(March 6, 2018) -- Lyle Hood is an assistant professor of mechanical engineering at The University of Texas at San Antonio (UTSA). He specializes in designing innovative medical devices.
Among his designs are a laser needle for treating cancer that can do the work of both a cutting-edge surgical needle and a medical laser, giving it the ability to eradicate cancerous tumors while also delivering chemotherapy drugs.
He’s also the co-creator of a tiny implantable drug delivery system that’s ideal for treating diseases that need frequent medicinal doses over several days or weeks, such as cancer, HIV or AIDS.
Can you talk about the project you’re currently most excited to be working on?
That’s difficult. I am very lucky to have a lot of exciting research going on right now. For instance, microneedles for transdermal drug delivery and cancer treatment, digital extenders for doubling the reach of human fingers while still retaining their sense of touch, redesigning how the basic IV drip works… there’s a lot. Probably my most impactful is a novel drug delivery system we’re developing for delivering immunotherapy inside tumors to get the human body’s immune system to attack cancer.
What is the most important thing going on in your field that no one is talking about?
I’m not sure how many people are talking about this, but it hasn’t become popular knowledge. Immunotherapy is a huge advancement that will impact the health care of many of our students as they get older. Usually, we treat cancer by cutting it out, poisoning (chemotherapy), or burning it. Enlistinging the human body’s own immune system to recognize and eradicate it is very different, because if it’s successful, your adaptive immunity (why you typically don’t get the chicken pox twice) will forever be on guard for that particular form of cancer. It’s a true cure, and that’s extraordinarily important.
How has your personal journey influenced your work?
That’s complicated and there are a diverse set of contributions. One of the most defining is my dad, who is a very important role model for me. He is a periodontist whose entire practice was revolutionized by the adoption of a new technology while I was in high school. He bought a laser system them allowed him to provide patients with better results from fewer visits. This decreased their individual cost while increasing his take home as he was able to help far more people. To me, that’s the best possible outcome for medical technology, and one of the reasons I chose medical research after deciding I didn’t want to stay a pre-med student (too much memorization!).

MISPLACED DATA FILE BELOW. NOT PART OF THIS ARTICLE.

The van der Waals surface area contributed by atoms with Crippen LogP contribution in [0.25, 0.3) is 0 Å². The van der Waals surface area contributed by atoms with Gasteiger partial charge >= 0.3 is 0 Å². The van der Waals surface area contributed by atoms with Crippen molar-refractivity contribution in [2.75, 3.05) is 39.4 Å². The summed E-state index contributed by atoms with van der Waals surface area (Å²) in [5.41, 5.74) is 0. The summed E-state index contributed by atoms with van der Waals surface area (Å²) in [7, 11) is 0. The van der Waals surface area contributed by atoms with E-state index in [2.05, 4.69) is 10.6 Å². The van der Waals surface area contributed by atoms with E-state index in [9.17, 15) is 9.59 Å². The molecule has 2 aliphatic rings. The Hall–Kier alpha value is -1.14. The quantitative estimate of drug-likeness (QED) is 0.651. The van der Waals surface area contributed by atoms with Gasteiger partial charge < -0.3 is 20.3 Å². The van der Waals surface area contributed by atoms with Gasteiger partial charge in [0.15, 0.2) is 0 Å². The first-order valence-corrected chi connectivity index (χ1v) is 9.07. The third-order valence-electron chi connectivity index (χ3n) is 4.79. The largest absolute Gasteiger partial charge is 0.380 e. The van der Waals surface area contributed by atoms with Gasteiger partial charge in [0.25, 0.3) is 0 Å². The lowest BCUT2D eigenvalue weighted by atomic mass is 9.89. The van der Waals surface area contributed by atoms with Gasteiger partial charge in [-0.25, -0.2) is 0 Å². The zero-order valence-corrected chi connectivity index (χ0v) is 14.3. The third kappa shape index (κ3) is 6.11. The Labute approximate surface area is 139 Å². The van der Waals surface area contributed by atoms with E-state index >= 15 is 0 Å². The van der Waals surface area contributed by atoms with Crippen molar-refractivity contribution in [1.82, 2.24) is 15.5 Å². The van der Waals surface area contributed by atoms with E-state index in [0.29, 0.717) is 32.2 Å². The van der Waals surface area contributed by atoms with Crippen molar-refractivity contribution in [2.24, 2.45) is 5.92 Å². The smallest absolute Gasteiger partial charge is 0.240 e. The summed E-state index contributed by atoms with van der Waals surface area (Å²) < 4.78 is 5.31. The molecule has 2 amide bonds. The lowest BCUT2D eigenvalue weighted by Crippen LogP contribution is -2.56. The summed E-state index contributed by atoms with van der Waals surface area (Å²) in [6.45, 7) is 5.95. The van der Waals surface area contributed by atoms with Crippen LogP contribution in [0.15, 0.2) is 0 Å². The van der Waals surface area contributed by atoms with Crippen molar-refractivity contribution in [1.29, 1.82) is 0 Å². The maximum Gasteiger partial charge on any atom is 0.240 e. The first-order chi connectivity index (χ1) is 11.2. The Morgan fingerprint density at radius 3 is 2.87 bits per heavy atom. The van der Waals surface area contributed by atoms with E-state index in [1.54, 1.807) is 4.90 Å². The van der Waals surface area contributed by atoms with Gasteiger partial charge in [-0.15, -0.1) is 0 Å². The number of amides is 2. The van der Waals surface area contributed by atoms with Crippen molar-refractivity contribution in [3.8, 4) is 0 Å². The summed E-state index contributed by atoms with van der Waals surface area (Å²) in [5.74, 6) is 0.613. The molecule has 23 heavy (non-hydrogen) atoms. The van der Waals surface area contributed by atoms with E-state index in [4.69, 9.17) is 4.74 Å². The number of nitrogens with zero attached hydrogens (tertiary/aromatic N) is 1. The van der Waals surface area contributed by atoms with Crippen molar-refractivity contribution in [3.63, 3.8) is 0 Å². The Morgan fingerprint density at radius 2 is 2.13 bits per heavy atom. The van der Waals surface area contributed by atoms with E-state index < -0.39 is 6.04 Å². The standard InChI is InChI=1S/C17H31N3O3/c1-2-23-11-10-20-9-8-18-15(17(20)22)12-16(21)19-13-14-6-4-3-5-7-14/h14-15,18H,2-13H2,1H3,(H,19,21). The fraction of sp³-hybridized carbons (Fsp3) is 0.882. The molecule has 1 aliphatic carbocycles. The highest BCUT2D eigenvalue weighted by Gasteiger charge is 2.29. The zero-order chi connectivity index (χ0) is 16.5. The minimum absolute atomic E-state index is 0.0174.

What advice do you usually give to your students?
My students would have a hard time identifying individual pieces of counsel, as I tend to give way too much unsolicited advice. Common ones are along the lines of:
What do you think makes UTSA unique?
I think UTSA is more student-focused than a lot of universities. In addition to the proper prioritization and focus on diversity, the student accommodations on those with low incomes, special needs and degree-specific services (e.g. printing for the arts majors) are truly unique and make UTSA great. I think that our non-traditional student population and military ties are also very influential and give UTSA its singular flavor.
If you weren’t an assistant professor of mechanical engineering, what career do you think you would have?
Before making the professor transition at UTSA, I was very close to taking jobs reviewing new medical devices at the FDA or working on powered exoskeletons at Northrop Grumman. I could definitely return to a career in those industries. However, the community focus on serving people here at UTSA is quite contagious, so if I wasn’t able to continue as a professor, I believe I’d seek a similar role supporting my community within a non-profit organization or as a different type of educator.
Go inside Lyle Hood’s laboratory.
Learn more about the UTSA Department of Mechanical Engineering.
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